Third in a series. Click here for an index of all of the articles in this series.
We come now to “The Questionnaire”. No I’m not talking about the one that James Lipton uses in “Inside the Actors Studio” that he famously credits Bernard Pivot from his French talk shows Apostrophes and Bouillon de culture. This was a questionnaire I’d never heard before.
Alone with the nurse in ICU room 2615 she began to ask me a series of questions that she said were standard questions asked to incoming patients. Although I had been in St. Vincent Hospital a number of times, I don’t recall being asked these particular questions before. I can’t quote exactly each of the questions. There were perhaps 10 of them. At first I thought it was measuring my general emotional state. I thought they were standard psychological questions about how you feel about yourself and your situation. Are you depressed? etc. However that isn’t exactly what they were going for. They wanted to know if I felt safe in my home environment at the hands of family members and caregivers. The questionnaire I was receiving was designed to root out patient abuse.
I could be philosophical and analytical about being asked the question because they were so far outside my experience I didn’t have to stop and think about the answers. I’ve never felt at risk for abuse from anyone. We probably had 20 or 30 home health aides in the nearly 8 years that we been getting help and they’ve all been great people except for one guy who stole over $100 from my wallet. Even though he ripped me off, physically he was a good caregiver. Of course he didn’t want to call any attention to himself so he was going to behave as a perfect gentleman and a good friend to hide the fact that he was a fucking thief.
The one particular question that I do recall was “How are arguments resolved in your home?” I sort of chuckled to let them know I was joking and I said “I always win”. I wanted to reassure them that no one was acting on me against my will. I told Carol later I was being so emphatic about how I was in charge it was more likely they were going to arrest me for abusing dad then do anything to him for abusing me 🙂
I remember thinking it was a shame that they had to ask such questions but it made me feel good for the people who needed to answer those much differently than I did. Who knows it might just save someone from a very difficult situation. At least I hope that it would. Again this was so far beyond my experience that I didn’t know what was like to feel unsafe at the hands of a caregiver.
The huge irony behind all of this was that I’ve been dependent on other people for absolutely everything for over 61 years, would never have answered those questions in a way that would indicate that I had ever felt vulnerable or at risk, and less than 24 hours later had they asked me the same questions I would’ve had to answer differently. In the very room in which those questions were asked, I found myself in a situation where I felt helpless and at the mercy of a caregiver who was ignoring my explicitly stated wishes for no medically necessary reason whatsoever. We will describe what happened in a future blog post titled “The First Incident”.
To be continued in the next post…
I was going to end this blog post right here but I can’t resist the temptation to fill out James Lipton’s questionnaire so here goes…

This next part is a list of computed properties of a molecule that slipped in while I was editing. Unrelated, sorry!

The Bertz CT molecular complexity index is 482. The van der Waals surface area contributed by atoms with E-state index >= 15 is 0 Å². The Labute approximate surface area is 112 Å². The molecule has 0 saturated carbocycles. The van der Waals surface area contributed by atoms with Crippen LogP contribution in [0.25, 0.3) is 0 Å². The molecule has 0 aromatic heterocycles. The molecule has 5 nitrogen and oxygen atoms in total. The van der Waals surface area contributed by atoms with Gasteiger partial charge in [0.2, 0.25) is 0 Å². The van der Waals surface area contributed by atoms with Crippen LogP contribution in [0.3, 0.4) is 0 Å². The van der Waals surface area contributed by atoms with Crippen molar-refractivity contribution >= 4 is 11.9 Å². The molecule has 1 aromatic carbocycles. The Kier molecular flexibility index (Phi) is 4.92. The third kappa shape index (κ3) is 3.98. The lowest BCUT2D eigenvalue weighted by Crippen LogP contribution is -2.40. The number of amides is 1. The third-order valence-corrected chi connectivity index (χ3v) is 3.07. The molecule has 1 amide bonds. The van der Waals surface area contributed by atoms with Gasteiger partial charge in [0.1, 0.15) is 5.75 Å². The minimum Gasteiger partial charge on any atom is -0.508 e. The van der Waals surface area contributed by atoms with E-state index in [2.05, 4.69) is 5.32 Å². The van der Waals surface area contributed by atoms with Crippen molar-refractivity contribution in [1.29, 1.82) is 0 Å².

Q. What’s your favorite word?
Q. What’s your least favorite word?
Q. What turns you on?
A. There’s this spot on my… No we’re not going there… okay let’s see… “Explaining things”
Q. What turns you off?
Q. What sound or noise do you love?
A. The sound of 33 IndyCars or 43 NASCAR Cup Cars going by a fence 20 feet in front of you on an opening lap.
Q. What sound or noise do you hate?
A. After a serious accident at the Indianapolis Motor Speedway when you suspect that a driver has been killed in an accident, the PA announcer (either the late Tom Carnegie or the current chief announcer Dave Calabro) comes on and says “Ladies and gentlemen may I have your attention please?” Hundreds of thousands of people go immediately silent knowing what they are about to hear next. The track announcer never asks for their attention in that way unless it is the ultimate bad news. He then goes on to say that he is sorry to report that the driver in a recent incident has succumbed to his injuries. It’s that literally deathly silence after the initial announcement and before he actually delivers the news. That’s the sound or noise that I hate. I’ve been there twice at such times.
Q. What profession other than your own would you like to attempt?
A. Although it’s totally beyond my physical capability my fantasy job would be a keyboard player in a rock band similar to Keith Emerson.
Q. What profession would you not like to do?
A. At one point before I discovered computing, I thought perhaps I would go to law school but in retrospect I realize it would’ve been a terrible mistake. I could never have a passion for “The Law” that exceeded “doing what’s right” but that’s what lawyers have to do all the time. They have to uphold the law even when it doesn’t always lead to the truth or to justice. I could not do that.
Q. Lipton asks “If heaven exists what would you like to hear God say when you arrive at the pearly gates?”
A. First of all my fear is he would say “Chris we have this computer virus we’d like you to take a look at.” But what I hope he says is “Well done.” Either that or “Go back… You’ve still got work to do.”
Note however the original version from Pivot which was feared offensive to American audiences was “If God exists, what would you like Him to tell you when you’re dead?”
Q. I think a more interesting question would be “What will you say to God?”
A. I would say “Thanks for everything.”